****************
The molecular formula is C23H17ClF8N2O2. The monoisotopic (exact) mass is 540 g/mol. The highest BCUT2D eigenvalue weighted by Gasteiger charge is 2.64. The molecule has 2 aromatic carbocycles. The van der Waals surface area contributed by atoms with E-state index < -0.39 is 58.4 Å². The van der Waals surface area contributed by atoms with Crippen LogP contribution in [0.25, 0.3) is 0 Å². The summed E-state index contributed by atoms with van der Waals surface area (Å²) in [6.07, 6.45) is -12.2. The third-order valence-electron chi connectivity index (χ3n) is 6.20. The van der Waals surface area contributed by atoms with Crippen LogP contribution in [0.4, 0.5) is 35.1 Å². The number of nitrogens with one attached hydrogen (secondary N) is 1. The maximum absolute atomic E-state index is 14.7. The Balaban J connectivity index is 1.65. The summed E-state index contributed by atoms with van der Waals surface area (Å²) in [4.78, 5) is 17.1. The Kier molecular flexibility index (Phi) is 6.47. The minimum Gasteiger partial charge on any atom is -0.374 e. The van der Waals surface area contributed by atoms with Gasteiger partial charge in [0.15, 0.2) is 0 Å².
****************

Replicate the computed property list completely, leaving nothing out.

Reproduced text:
The molecular formula is C23H17ClF8N2O2. The monoisotopic (exact) mass is 540 g/mol. The highest BCUT2D eigenvalue weighted by Gasteiger charge is 2.64. The molecule has 2 aromatic carbocycles. The van der Waals surface area contributed by atoms with E-state index < -0.39 is 58.4 Å². The van der Waals surface area contributed by atoms with Crippen LogP contribution in [0.25, 0.3) is 0 Å². The summed E-state index contributed by atoms with van der Waals surface area (Å²) in [6.07, 6.45) is -12.2. The third-order valence-electron chi connectivity index (χ3n) is 6.20. The van der Waals surface area contributed by atoms with Crippen LogP contribution in [0.4, 0.5) is 35.1 Å². The number of nitrogens with one attached hydrogen (secondary N) is 1. The maximum absolute atomic E-state index is 14.7. The Balaban J connectivity index is 1.65. The summed E-state index contributed by atoms with van der Waals surface area (Å²) in [4.78, 5) is 17.1. The Kier molecular flexibility index (Phi) is 6.47. The minimum Gasteiger partial charge on any atom is -0.374 e. The van der Waals surface area contributed by atoms with Gasteiger partial charge in [0.15, 0.2) is 0 Å².